Clearinghouses work in conjunction with electronic billing software to handle these processes digitally, proactively identifying common data integrity issues that may result in a denial or delay. Once a provider generates a claim using the standard 837 claim format, the clearinghouse accepts the file, scours it for any obvious errors, and sends it on to the correct health plan if it passes all the checks.
The plan then conducts further analysis for clinical and administrative suitability of the claim and makes a decision on whether to reimburse as requested, deny outright, or ask for clarification.
The more sophisticated and trustworthy the clearinghouse, the less work has to be done on each side of the partnership. Robust clearinghouses with more automation, advanced analytics capabilities, and a trusted position within the health IT community are associated with lower overall denial rates and higher first-pass success rates, which is good for providers, as well as reduced administrative burdens on the payer side.
The American Medical Association estimates that electronic clearinghouses can reduce the cost of claims processing by approximately 60 percent compared to similar paper-based workflows, freeing up time and capital to devote to other clinical or operational priorities.
According to CAQH, transitioning to fully electronic transactions could save the industry up to $25 billion per year, or 41 percent of annual spend in 2022.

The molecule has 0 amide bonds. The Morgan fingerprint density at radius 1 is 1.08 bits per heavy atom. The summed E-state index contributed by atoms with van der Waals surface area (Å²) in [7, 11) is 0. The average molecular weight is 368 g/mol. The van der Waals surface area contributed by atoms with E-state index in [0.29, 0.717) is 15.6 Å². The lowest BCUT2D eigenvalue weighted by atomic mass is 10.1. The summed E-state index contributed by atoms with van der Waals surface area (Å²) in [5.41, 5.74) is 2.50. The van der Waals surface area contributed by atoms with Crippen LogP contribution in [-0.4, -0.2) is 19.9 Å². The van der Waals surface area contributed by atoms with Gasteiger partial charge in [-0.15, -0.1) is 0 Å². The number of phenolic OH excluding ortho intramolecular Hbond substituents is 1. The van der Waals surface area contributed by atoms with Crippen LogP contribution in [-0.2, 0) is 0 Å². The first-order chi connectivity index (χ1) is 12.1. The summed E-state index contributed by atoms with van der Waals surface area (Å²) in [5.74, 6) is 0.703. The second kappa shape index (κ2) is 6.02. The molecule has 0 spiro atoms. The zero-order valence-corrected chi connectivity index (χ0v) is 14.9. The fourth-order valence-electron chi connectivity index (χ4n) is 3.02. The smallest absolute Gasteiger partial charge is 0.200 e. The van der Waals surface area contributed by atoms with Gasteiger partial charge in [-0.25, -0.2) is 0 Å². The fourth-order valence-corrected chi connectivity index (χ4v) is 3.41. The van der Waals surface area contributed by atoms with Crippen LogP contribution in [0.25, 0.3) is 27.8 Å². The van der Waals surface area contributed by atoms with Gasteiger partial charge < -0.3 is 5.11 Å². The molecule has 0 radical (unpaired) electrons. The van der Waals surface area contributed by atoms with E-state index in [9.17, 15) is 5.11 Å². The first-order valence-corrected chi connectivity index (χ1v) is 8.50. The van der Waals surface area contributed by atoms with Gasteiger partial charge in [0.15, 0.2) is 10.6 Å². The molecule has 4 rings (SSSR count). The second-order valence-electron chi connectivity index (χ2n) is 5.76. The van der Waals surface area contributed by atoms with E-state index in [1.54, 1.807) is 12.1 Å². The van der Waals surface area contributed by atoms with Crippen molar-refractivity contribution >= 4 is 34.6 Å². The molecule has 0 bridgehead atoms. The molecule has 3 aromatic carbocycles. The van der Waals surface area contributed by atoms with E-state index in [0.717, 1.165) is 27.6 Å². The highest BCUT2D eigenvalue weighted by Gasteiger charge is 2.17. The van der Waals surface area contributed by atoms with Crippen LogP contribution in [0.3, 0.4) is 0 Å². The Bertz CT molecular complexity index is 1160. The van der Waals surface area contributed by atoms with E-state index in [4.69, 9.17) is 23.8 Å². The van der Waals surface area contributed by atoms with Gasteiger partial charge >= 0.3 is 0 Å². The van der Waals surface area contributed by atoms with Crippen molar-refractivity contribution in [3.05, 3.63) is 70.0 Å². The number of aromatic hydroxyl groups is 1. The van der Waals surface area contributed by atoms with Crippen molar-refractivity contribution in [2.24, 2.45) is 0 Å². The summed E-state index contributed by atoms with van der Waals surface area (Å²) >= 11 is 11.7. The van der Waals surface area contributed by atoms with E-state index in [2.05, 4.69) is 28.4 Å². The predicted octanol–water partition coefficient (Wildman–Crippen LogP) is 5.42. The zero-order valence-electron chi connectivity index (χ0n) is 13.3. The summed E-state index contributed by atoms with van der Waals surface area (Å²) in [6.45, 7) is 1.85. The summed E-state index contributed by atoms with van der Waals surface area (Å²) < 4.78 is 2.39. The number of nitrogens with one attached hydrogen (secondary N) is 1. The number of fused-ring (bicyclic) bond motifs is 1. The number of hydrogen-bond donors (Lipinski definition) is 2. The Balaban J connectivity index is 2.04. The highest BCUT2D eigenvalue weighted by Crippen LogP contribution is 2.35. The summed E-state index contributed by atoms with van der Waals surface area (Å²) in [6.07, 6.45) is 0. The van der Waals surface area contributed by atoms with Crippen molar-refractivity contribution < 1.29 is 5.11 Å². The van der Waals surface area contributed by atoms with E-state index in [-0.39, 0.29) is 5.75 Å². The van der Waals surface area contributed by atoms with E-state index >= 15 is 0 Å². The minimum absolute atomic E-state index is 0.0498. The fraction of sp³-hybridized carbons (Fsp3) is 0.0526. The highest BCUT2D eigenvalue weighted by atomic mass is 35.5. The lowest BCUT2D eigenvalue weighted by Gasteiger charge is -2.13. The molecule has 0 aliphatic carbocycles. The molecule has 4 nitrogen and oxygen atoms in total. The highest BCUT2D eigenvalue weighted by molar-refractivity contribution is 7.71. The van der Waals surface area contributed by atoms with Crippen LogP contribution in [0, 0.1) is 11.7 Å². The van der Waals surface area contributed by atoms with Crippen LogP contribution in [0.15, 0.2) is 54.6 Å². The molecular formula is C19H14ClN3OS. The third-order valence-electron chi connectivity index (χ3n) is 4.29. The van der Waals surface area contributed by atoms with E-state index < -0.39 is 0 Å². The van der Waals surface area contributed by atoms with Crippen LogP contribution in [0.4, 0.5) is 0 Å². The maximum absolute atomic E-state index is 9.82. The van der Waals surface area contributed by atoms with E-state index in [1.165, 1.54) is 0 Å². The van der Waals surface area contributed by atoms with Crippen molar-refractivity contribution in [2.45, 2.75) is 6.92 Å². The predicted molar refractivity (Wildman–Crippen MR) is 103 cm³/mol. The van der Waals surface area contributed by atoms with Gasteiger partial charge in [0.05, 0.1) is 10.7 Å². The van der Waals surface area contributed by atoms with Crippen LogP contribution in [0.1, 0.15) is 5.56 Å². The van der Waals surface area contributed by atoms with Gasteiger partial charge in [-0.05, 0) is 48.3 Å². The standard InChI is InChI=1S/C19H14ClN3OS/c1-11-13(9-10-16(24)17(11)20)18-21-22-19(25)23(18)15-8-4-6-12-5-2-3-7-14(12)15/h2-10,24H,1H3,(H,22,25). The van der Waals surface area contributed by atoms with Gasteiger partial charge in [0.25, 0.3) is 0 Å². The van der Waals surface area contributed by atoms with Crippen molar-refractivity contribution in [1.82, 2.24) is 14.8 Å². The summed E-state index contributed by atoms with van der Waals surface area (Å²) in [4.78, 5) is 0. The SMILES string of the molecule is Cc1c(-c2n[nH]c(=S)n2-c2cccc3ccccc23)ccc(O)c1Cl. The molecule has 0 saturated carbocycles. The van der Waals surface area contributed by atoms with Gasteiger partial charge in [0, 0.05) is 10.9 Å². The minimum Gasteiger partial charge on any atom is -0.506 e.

Using Clearinghouses to Create a Network of Networks for Better Claims Data Exchange
A single clearinghouse cannot work in isolation, because health plans don’t just receive claims from their established, contracted in-network providers. They also get claims from an untold number of out of network clinicians from anywhere in the country.
This can be challenging on several levels. First, reimbursement rates and requirements are different for these partners. Second, out-of-network providers may not be familiar with the correct formatting and data requirements necessary to get their claims adjudicated quickly. And third, without being directly connected to the prospective payer’s proprietary clearinghouse, these providers must simply trust that hitting “send” on their claim form will result in getting that information where it needs to go.
This is where the right clearinghouse solution can take interoperability to the next level. Clearinghouse vendors must work with their peers, trading partners, and competitors to ensure that all claims, no matter their origin, are routed to the appropriate recipient with as few gaps and errors as possible.